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A stranger carries on son's legacy

It was a Friday night, and 14 adults from the same neighborhood, mainly retirees plus one granddaughter, headed out on their monthly group dinner. They chose the Outback Steakhouse off Celanese Road in Rock Hill.

These are people who don't spend money like sailors on shore leave. Some are pushing 90. Retirement in this economy means you likely will always have less money tomorrow than today, and what you have must last the rest of your life. Some are widowed. A few couples round out the mix. They enjoy each other -- and people at home most of the time sure love a night on the town. Once a month, you live a little.

"We just figure that we want to get out as a group once a month, enjoy each other's company," said the group's ringleader, Jack Tucker.

Tucker's wife died in December. He likes the fellowship. His grown granddaughter, Erica, goes with him each month.

So all sat down and ordered, and you can be sure nobody ordered the most expensive thing on the menu. Those who like a drink had one. Those who don't didn't.

Then after the Styrofoam came to take the leftovers home, the waitress came up to the tables and announced: "The bill has been paid."

The people at the table were stunned.

"For everybody?" asked a woman named Peggy.

Yes, everybody.

The total was well more than $200.

"I was stunned," said a woman named Sarah.

"So gracious," said a guy named Buddy.

"Shocking," said Erica Tucker, the granddaughter.

The waitress had minutes before come up to restaurant manager Jeff Brown to tell him that this stranger wanted to pay the whole tab for the group. She had to ask the boss if she could simply because Brown said this has never happened before in his seven years there.

"A table might buy another table a round of drinks, but this was unbelievable," Brown said.

Now this group wanted to know who paid the bill. Who is this superhero of the dusk who pays a bill for 14 strangers?

The waitress pointed out a man who was sitting in another part of the restaurant. The man sat by himself. Quietly, this group of 14, one by one, filed over to see why he paid the bill for total strangers.

He looked so alone.

Turned out that Tucker knew the guy from church, but he was the only one of the 14 who had ever seen the man before. Yet, the man paid the entire bill. Including the tip.

The man told these men and women that his son had died months before in a motorcycle wreck. The son was just 21.

This man sat there, and he cried those tears that come from so deep there's no stopping them. These men and women, mothers and fathers and grandfathers and grandmothers, held the hand of this man as he told them his son was the kind of guy who did nice things for people, and this act of paying for strangers' meals on a Friday evening was just a way of carrying on his son's legacy.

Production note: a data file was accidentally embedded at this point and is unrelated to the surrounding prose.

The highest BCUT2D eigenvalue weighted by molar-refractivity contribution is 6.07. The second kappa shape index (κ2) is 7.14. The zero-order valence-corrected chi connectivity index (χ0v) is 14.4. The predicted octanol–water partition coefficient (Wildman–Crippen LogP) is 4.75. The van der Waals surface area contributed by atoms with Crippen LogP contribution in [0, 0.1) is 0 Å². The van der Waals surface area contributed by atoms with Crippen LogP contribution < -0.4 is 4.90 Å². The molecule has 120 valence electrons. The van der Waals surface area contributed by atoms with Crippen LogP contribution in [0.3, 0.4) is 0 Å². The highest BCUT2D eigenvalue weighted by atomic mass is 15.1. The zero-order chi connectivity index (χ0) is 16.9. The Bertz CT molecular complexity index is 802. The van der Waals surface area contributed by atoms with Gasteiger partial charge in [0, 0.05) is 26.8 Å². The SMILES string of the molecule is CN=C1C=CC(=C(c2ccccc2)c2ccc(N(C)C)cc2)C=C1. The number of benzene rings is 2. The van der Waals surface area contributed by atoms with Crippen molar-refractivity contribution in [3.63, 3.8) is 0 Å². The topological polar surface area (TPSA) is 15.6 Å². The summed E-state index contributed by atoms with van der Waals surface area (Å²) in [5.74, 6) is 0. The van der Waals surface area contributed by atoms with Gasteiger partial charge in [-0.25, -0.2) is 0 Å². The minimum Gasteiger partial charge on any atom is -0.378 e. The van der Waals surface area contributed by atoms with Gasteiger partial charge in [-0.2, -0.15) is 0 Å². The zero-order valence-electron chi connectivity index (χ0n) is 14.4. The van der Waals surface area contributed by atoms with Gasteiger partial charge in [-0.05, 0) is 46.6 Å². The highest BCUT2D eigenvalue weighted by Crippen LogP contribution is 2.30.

"Losing a child is a such a shock," Tucker said. "You prepare for losing the older people in your life. You know it will happen. But people our age know that you are not supposed to outlive your child."

Several of the older people who were there that night said in all their years, nobody had ever done such a random act of kindness for them. One of the older ladies who received that meal said the man who paid for everybody to eat is "like an angel. Or a hero, in real life. Maybe this is how he wants to pay it forward for the next person. Maybe this is how goodwill is born."

The goodwill flowed to the entire restaurant staff that night, the next night, even now.

"The man didn't want anything in return," Brown said. "It made everybody here feel good. The mood around the place was good, even days later. It was cool. It was great."

Tucker remains uplifted even now.

"I remember how people kept saying 'thank you,' and this man told every one of them, 'You are welcome,'" Tucker said. "Sometimes you meet somebody in life, you know they gave something a lot bigger than money. This man gave us a part of himself, and maybe because all of us were really grateful, we gave him something, too."

Tucker told me this man's name. I tried to find him, but had no luck. That's probably best. I'm told he didn't want to make a big deal of what he did. So for now, he remains anonymous.

Maybe a superhero doesn't have to wear a cape. Or fly. He just comes into restaurants with sorrow -- in comic books and movies that's often the reason men turn into heroes anyway -- then gives of themselves to strangers. The hero always leaves without the recipients knowing the superhero's true identity.

All they know is a superhero trying to mend a broken heart lives among them.

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